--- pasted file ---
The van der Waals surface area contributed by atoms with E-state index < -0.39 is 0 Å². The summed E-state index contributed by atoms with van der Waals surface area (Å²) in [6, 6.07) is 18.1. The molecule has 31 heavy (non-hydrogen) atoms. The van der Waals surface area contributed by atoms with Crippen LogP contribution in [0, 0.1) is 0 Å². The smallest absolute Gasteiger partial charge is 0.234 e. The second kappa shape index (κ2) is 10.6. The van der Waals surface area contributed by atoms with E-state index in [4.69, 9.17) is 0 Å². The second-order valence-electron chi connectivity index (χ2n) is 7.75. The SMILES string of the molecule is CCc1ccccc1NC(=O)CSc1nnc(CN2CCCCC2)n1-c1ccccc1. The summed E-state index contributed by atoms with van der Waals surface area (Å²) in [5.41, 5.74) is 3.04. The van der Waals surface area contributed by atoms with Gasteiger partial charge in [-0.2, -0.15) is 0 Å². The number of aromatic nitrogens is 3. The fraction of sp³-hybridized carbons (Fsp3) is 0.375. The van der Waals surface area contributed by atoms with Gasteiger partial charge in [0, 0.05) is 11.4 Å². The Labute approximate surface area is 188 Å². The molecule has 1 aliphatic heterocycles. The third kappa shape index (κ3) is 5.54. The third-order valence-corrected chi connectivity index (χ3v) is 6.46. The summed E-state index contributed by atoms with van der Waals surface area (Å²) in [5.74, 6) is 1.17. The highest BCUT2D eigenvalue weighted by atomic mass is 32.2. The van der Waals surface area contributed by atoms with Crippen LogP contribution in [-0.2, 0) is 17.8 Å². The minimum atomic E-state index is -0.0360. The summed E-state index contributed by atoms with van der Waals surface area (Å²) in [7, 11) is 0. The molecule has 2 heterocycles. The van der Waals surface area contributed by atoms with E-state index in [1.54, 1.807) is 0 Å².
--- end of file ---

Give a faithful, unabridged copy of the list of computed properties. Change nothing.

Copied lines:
The van der Waals surface area contributed by atoms with E-state index < -0.39 is 0 Å². The summed E-state index contributed by atoms with van der Waals surface area (Å²) in [6, 6.07) is 18.1. The molecule has 31 heavy (non-hydrogen) atoms. The van der Waals surface area contributed by atoms with Crippen LogP contribution in [0, 0.1) is 0 Å². The smallest absolute Gasteiger partial charge is 0.234 e. The second kappa shape index (κ2) is 10.6. The van der Waals surface area contributed by atoms with E-state index in [4.69, 9.17) is 0 Å². The second-order valence-electron chi connectivity index (χ2n) is 7.75. The SMILES string of the molecule is CCc1ccccc1NC(=O)CSc1nnc(CN2CCCCC2)n1-c1ccccc1. The summed E-state index contributed by atoms with van der Waals surface area (Å²) in [5.41, 5.74) is 3.04. The van der Waals surface area contributed by atoms with Gasteiger partial charge in [-0.2, -0.15) is 0 Å². The number of aromatic nitrogens is 3. The fraction of sp³-hybridized carbons (Fsp3) is 0.375. The van der Waals surface area contributed by atoms with Gasteiger partial charge in [0, 0.05) is 11.4 Å². The Labute approximate surface area is 188 Å². The molecule has 1 aliphatic heterocycles. The third kappa shape index (κ3) is 5.54. The third-order valence-corrected chi connectivity index (χ3v) is 6.46. The summed E-state index contributed by atoms with van der Waals surface area (Å²) in [5.74, 6) is 1.17. The highest BCUT2D eigenvalue weighted by atomic mass is 32.2. The van der Waals surface area contributed by atoms with Crippen LogP contribution in [-0.2, 0) is 17.8 Å². The minimum atomic E-state index is -0.0360. The summed E-state index contributed by atoms with van der Waals surface area (Å²) in [7, 11) is 0. The molecule has 2 heterocycles. The van der Waals surface area contributed by atoms with E-state index in [1.54, 1.807) is 0 Å².